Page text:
Wednesday, August 09, 2006

Billy Graham Interview in Newsweek

I mentioned to someone a couple of months ago how Billy Graham had altered his views on the Gospel - they were in complete disbelief. This is really nothing new and has been well-documented over the past 10 years or so, but the recent Newsweek article demonstrated yet again his confused soteriology (doctrine of salvation).

"A unifying theme of Graham's new thinking is humility. He is sure and certain of his faith in Jesus as the way to salvation. When asked whether he believes heaven will be closed to good Jews, Muslims, Buddhists, Hindus or secular people, though, Graham says: 'Those are decisions only the Lord will make. It would be foolish for me to speculate on who will be there and who won't ... I don't want to speculate about all that. I believe the love of God is absolute. He said he gave his son for the whole world, and I think he loves everybody regardless of what label they have.' Such an ecumenical spirit may upset some Christian hard-liners, but in Graham's view, only God knows who is going to be saved: 'As an evangelist for more than six decades, Mr. Graham has faithfully proclaimed the Bible's Gospel message that Jesus is the only way to Heaven,' says Graham spokesman A. Larry Ross. 'However, salvation is the work of Almighty God, and only he knows what is in each human heart.'"

Obviously these statements are entirely contradictory. You cannot believe that "Jesus is the only way to heaven" and that practicing Jews, Muslims and Buddhists will also get there without Christ. The exclusivity of the Saviour is often defended by those of Graham's persuasion by saying something like, "The Jew's salvation is still based on Christ and the merit of His work, even though that particular Jew never expressed personal faith in Christ (or in some cases even had any knowledge of Christ)." This deserves a very large hoogly all around.

One only need read the New Testament book of Romans from start to chapter 10 to see what I mean:

"if you confess with your mouth that Jesus is Lord and believe in your heart that God raised him from the dead, you will be saved. 10 For with the heart one believes and is justified, and with the mouth one confesses and is saved. 11 For the Scripture says, “Everyone who believes in him will not be put to shame.” 12 For there is no distinction between Jew and Greek; the same Lord is Lord of all, bestowing his riches on all who call on him. 13 For “everyone who calls on the name of the Lord will be saved.”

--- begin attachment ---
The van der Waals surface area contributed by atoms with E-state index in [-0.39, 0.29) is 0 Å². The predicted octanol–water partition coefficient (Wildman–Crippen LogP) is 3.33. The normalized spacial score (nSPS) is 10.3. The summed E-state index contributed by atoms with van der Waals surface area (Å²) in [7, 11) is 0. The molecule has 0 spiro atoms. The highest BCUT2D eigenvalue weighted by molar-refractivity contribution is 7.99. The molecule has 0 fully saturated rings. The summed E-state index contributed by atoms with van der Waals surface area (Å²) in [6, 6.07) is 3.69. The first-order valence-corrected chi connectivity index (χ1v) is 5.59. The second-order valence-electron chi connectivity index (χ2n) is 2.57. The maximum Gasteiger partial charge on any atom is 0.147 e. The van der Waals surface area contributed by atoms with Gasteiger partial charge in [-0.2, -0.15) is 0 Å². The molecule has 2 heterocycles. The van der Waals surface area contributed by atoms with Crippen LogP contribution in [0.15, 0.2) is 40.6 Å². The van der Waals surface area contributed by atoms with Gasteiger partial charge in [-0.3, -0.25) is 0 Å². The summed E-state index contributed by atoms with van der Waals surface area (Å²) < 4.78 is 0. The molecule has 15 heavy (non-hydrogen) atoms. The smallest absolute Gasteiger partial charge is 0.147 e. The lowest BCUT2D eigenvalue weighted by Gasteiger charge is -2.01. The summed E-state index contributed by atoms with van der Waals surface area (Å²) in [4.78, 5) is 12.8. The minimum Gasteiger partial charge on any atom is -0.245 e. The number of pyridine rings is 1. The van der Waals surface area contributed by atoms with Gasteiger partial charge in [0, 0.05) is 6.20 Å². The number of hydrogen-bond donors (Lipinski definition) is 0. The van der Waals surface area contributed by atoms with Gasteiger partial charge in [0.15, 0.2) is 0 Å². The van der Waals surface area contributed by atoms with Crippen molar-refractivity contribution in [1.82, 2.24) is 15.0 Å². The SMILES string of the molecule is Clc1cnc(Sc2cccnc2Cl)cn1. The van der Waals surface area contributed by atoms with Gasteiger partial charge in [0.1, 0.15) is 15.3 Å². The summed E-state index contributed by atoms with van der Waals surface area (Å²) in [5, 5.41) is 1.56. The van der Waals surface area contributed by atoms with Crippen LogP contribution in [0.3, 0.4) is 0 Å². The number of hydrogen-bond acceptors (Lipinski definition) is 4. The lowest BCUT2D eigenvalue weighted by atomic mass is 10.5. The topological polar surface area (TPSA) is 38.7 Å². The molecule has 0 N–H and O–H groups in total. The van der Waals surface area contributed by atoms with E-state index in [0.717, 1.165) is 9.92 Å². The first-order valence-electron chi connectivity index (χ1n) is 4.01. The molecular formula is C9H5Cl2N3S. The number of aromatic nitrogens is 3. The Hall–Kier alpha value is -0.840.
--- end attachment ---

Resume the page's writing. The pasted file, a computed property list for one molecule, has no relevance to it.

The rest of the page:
14 But how are they to call on him in whom they have not believed? And how are they to believe in him of whom they have never heard? [3] And how are they to hear without someone preaching? 15 And how are they to preach unless they are sent? As it is written, “How beautiful are the feet of those who preach the good news!” 16 But they have not all obeyed the gospel. For Isaiah says, “Lord, who has believed what he has heard from us?” 17 So faith comes from hearing, and hearing through the word of Christ."

These things are not that hard. And don't buy the nonsense that you are "not nuanced enough" in your understanding or that you are some primitive "fundamentalist/literalist." Those are just smokescreens (otherwise described in the Bible as submerging by their sinful thoughts what men know in their hearts to be true) and attempts to get your eyes off of the Bible.

No one questions that Billy Graham has been used of God. Nor is anyone I know questioning his integrity, love for God or attempt to remain faithful. I, for one, would certainly question to what degree he has been used... I still think Whitefield was far more mightily used of the Lord in real conversions (but that is another post). No, the issue here is whether his representation of the Biblical data concerning how men are saved is correct or not... and it is not.

Earlier in the interview, we read this:

"If he had his life to live over again, Graham says he would spend more time immersed in Scripture and theology. He never went to seminary, and his lack of a graduate education is something that still gives him a twinge. "The greatest regret that I have is that I didn't study more and read more," he says. "I regret it, because now I feel at times I am empty of what I would like to have been. I have friends that have memorized great portions of the Bible. They can quote [so much], and that would mean a lot to me now."

Even more than being able to quote Scripture, perhaps Graham would have been forced to think through his own understanding of salvation more intensely, and would have avoided these disappointing statements later in life.